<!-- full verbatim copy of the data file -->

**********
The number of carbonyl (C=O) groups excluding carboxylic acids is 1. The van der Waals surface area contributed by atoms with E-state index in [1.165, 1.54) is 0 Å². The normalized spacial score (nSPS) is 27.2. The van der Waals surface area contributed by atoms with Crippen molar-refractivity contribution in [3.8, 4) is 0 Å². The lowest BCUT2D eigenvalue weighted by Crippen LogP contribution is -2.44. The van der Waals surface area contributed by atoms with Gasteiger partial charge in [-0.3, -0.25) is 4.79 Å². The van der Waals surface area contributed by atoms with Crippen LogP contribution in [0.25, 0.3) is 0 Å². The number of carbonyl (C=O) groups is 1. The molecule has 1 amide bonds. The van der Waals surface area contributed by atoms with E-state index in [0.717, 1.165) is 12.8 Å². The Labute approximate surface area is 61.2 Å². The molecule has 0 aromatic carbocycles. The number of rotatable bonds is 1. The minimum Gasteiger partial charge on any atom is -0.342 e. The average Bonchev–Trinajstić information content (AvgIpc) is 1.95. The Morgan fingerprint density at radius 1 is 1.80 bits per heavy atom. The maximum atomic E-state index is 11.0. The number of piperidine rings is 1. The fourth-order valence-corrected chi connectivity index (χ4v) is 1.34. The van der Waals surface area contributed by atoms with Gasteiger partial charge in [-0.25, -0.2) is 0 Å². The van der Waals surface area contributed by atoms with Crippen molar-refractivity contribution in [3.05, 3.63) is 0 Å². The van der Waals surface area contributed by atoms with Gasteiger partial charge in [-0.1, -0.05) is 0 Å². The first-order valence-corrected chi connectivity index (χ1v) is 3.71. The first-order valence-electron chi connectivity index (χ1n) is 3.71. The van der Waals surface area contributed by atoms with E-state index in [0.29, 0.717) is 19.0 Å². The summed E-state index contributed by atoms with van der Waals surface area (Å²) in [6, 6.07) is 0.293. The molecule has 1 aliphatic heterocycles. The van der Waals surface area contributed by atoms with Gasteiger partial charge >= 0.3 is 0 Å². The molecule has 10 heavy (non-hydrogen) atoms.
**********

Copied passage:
The number of carbonyl (C=O) groups excluding carboxylic acids is 1. The van der Waals surface area contributed by atoms with E-state index in [1.165, 1.54) is 0 Å². The normalized spacial score (nSPS) is 27.2. The van der Waals surface area contributed by atoms with Crippen molar-refractivity contribution in [3.8, 4) is 0 Å². The lowest BCUT2D eigenvalue weighted by Crippen LogP contribution is -2.44. The van der Waals surface area contributed by atoms with Gasteiger partial charge in [-0.3, -0.25) is 4.79 Å². The van der Waals surface area contributed by atoms with Crippen LogP contribution in [0.25, 0.3) is 0 Å². The number of carbonyl (C=O) groups is 1. The molecule has 1 amide bonds. The van der Waals surface area contributed by atoms with E-state index in [0.717, 1.165) is 12.8 Å². The Labute approximate surface area is 61.2 Å². The molecule has 0 aromatic carbocycles. The number of rotatable bonds is 1. The minimum Gasteiger partial charge on any atom is -0.342 e. The average Bonchev–Trinajstić information content (AvgIpc) is 1.95. The Morgan fingerprint density at radius 1 is 1.80 bits per heavy atom. The maximum atomic E-state index is 11.0. The number of piperidine rings is 1. The fourth-order valence-corrected chi connectivity index (χ4v) is 1.34. The van der Waals surface area contributed by atoms with Gasteiger partial charge in [-0.25, -0.2) is 0 Å². The van der Waals surface area contributed by atoms with Crippen molar-refractivity contribution in [3.05, 3.63) is 0 Å². The van der Waals surface area contributed by atoms with Gasteiger partial charge in [-0.1, -0.05) is 0 Å². The first-order valence-corrected chi connectivity index (χ1v) is 3.71. The first-order valence-electron chi connectivity index (χ1n) is 3.71. The van der Waals surface area contributed by atoms with E-state index in [0.29, 0.717) is 19.0 Å². The summed E-state index contributed by atoms with van der Waals surface area (Å²) in [6, 6.07) is 0.293. The molecule has 1 aliphatic heterocycles. The van der Waals surface area contributed by atoms with Gasteiger partial charge >= 0.3 is 0 Å². The molecule has 10 heavy (non-hydrogen) atoms.